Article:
This is the category in which you will find the most cabinet options, for the most ranges of budgets. These cabinets will be built to suit starting with basic sizes and box types. They will then allow you to customize by selecting your door style, color, and adding features, such as roll-out trays or glass doors from a list of options. They will come pre-assembled, even in the frameless lines. They will be available in the 3″ increments previously discussed, but with more size, type, and construction upgrades available. Some lines will even offer customized size increments.
You will see better construction here as well. Semi-custom cabinets will often start at a, mid-weight, furniture board box, better quality drawer boxes (though they still might be stapled), and adjustable shelves, all the way up to a full-plywood box with dovetail wood drawers and full-extension, anti-slam glides. Here the consumer gets to pick what options are most important to them so that they have a better control over cost, although most manufactures will bundle upgrades to simplify ordering. For example, if you order full-plywood construction, it will then have the upgraded full-extension, anti-slam drawers as standard. Since these cabinets are made to your specific choices, you will have to wait a little longer for the cabinets to be built and delivered, often four to six weeks.
To simplify, or confuse, things further, most manufacturers will have different product lines within their semi-custom offerings. For example, a manufacturer may have product lines A, B, and C. A will have about 10 door styles, 20 colors, and a hand full of accessories to choose from, but won’t offer much in the way of customized sizes or fancy cabinets for specific storage needs. C will be their most customizable cabinets with 30 door styles, 50 finishes, offer custom width and height options, as well as a bunch specialized cabinets and fancy accessories. B will fall somewhere in-between.
Because the semi-custom lines are so all-encompassing, you will find them in most homes, even custom. Yes, you will not usually be supporting local cabinet builders, but this is usually where you will find the best warranties and quality control. Maybe the local industry might be better supported here through your designer, as they can often be found independent or working for a locally owned cabinet design center, who then orders from the larger manufacturers.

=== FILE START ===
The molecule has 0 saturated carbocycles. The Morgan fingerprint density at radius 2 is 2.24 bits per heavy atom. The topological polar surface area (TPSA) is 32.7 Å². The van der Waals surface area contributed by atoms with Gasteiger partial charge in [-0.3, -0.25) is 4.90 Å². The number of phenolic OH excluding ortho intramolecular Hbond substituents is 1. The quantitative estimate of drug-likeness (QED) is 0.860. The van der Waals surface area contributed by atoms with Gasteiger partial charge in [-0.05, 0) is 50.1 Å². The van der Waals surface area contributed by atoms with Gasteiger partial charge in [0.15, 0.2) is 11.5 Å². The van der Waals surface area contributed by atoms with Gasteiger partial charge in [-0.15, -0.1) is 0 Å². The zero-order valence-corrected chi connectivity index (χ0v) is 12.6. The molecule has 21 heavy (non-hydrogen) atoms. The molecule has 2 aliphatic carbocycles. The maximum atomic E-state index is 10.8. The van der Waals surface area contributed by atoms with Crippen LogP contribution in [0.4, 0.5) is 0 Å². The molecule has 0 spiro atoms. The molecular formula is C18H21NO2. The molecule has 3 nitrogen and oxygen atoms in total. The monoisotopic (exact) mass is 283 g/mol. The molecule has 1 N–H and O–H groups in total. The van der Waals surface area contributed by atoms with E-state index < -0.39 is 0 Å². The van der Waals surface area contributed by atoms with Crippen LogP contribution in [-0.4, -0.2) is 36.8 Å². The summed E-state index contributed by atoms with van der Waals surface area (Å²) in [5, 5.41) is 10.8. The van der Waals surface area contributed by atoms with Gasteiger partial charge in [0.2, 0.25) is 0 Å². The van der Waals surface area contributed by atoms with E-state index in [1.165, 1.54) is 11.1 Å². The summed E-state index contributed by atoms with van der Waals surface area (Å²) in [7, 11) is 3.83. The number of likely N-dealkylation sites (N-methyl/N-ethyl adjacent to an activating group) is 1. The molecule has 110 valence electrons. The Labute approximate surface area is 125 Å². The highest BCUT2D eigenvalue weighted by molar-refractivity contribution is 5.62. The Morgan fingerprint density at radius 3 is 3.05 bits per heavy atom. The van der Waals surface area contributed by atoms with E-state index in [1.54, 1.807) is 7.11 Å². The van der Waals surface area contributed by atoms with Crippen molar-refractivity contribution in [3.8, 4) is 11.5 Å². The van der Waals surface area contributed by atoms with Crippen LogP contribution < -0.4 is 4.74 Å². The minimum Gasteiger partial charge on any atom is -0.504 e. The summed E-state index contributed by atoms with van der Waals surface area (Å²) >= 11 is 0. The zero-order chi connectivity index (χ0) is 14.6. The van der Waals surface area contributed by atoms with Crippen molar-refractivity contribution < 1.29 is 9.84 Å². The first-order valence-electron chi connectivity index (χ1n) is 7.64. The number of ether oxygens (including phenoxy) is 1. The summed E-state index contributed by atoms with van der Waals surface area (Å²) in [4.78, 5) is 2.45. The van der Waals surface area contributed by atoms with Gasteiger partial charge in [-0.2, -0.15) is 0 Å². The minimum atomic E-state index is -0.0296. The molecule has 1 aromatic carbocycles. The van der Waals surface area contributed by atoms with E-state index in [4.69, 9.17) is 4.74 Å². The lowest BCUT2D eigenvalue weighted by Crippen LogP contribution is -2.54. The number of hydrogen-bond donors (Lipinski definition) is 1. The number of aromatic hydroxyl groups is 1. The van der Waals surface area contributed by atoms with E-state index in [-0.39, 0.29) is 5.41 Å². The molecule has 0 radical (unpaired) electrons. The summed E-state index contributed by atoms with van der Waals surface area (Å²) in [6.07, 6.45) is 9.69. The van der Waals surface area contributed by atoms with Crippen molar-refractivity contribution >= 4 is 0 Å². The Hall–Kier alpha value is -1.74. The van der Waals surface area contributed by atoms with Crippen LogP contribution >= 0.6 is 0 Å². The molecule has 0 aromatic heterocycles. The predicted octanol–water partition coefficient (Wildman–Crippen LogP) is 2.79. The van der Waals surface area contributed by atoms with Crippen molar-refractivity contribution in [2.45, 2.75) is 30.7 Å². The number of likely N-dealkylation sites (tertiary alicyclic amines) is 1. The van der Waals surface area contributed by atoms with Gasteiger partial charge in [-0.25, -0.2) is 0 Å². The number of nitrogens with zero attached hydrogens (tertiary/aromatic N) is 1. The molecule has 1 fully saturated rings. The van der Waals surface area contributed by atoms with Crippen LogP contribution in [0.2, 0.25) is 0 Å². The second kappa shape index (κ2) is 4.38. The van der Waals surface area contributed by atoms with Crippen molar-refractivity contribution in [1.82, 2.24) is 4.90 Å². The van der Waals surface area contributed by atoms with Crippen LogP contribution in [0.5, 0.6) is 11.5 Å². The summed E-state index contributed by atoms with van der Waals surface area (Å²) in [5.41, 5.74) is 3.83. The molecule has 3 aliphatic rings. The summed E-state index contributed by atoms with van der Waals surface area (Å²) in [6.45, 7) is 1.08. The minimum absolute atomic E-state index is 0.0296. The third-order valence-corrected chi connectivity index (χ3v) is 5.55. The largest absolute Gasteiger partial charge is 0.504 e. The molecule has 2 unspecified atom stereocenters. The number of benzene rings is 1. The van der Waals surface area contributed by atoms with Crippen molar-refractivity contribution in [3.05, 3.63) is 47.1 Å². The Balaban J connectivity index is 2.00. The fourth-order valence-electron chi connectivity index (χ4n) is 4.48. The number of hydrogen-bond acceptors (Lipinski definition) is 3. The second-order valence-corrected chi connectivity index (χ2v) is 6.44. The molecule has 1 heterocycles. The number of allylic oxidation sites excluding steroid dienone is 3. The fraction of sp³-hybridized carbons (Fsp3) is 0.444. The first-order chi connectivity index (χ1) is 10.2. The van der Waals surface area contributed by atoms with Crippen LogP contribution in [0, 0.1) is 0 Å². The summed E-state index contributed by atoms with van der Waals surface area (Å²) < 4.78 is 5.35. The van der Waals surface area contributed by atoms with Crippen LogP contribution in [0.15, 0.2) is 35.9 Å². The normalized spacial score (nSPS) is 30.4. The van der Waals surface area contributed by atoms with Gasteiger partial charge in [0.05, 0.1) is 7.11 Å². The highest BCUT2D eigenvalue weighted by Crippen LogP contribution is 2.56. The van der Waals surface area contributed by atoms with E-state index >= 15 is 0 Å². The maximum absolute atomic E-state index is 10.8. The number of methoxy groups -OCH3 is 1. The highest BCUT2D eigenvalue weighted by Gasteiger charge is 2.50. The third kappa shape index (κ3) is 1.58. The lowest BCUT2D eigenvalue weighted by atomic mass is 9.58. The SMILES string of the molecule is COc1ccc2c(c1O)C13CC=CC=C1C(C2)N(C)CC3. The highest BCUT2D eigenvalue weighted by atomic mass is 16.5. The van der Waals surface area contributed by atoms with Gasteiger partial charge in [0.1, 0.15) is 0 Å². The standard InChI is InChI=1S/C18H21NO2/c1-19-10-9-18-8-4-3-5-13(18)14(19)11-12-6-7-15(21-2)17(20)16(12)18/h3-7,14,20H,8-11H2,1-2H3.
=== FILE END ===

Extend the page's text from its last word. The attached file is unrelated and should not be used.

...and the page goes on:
This term is often used to refer to high end cabinets, but can really be used for anything that is built to your exact specifications. Because of this, quality is not guaranteed. You could have someone building a custom cabinet out of their garage that doesn’t even meet ANSI/KCMA Certification construction standards and it can still be called custom. Because of this, if you are considering independent, custom cabinets, make sure you are paying attention to the construction of the cabinet being made and the warranties being offered, if any.
Because custom can mean any range of quality of cabinet, we will focus on what most people think of when they hear custom. Most of the time, they are referring to a true artisan or a manufacturer that has a custom line of cabinetry.
Most “custom” cabinet lines by large manufacturers are really just a semi-custom line with more options and the added ability to submit a design for a custom piece to be made. The cabinets can be made to almost any dimension, typically within 1/4″ or 1/2″ increments. You will also have the ability to truly customize your door by picking routing, trim, and panel combinations from a good number of options. You may also find additional wood species offered and customized paint options. Because these are made in a factory setting, you might find better quality control as well as a oven-hardened finish, like you find on many semi-custom lines, to make your cabinets really last. You might give up an unlimited customized option, but you will gain these features, as well as a manufacturer-backed warranty.